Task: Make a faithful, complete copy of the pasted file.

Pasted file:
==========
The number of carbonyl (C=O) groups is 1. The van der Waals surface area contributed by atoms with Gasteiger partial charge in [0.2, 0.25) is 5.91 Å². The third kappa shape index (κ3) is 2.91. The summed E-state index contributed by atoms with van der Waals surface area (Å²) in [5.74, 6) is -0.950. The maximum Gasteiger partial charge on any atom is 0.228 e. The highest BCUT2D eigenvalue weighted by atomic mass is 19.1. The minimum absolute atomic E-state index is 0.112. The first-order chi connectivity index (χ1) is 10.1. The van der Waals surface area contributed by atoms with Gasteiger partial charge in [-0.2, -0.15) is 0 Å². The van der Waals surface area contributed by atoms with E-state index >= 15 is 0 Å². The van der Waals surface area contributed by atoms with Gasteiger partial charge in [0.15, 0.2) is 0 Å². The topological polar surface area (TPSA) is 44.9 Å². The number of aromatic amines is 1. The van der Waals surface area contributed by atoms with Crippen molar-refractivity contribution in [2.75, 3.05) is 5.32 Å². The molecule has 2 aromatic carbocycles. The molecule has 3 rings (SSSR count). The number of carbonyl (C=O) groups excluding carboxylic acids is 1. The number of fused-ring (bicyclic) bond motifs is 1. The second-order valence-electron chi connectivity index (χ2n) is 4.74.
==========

The number of carbonyl (C=O) groups is 1. The van der Waals surface area contributed by atoms with Gasteiger partial charge in [0.2, 0.25) is 5.91 Å². The third kappa shape index (κ3) is 2.91. The summed E-state index contributed by atoms with van der Waals surface area (Å²) in [5.74, 6) is -0.950. The maximum Gasteiger partial charge on any atom is 0.228 e. The highest BCUT2D eigenvalue weighted by atomic mass is 19.1. The minimum absolute atomic E-state index is 0.112. The first-order chi connectivity index (χ1) is 10.1. The van der Waals surface area contributed by atoms with Gasteiger partial charge in [-0.2, -0.15) is 0 Å². The van der Waals surface area contributed by atoms with E-state index >= 15 is 0 Å². The van der Waals surface area contributed by atoms with Gasteiger partial charge in [0.15, 0.2) is 0 Å². The topological polar surface area (TPSA) is 44.9 Å². The number of aromatic amines is 1. The van der Waals surface area contributed by atoms with Crippen molar-refractivity contribution in [2.75, 3.05) is 5.32 Å². The molecule has 2 aromatic carbocycles. The molecule has 3 rings (SSSR count). The number of carbonyl (C=O) groups excluding carboxylic acids is 1. The number of fused-ring (bicyclic) bond motifs is 1. The second-order valence-electron chi connectivity index (χ2n) is 4.74.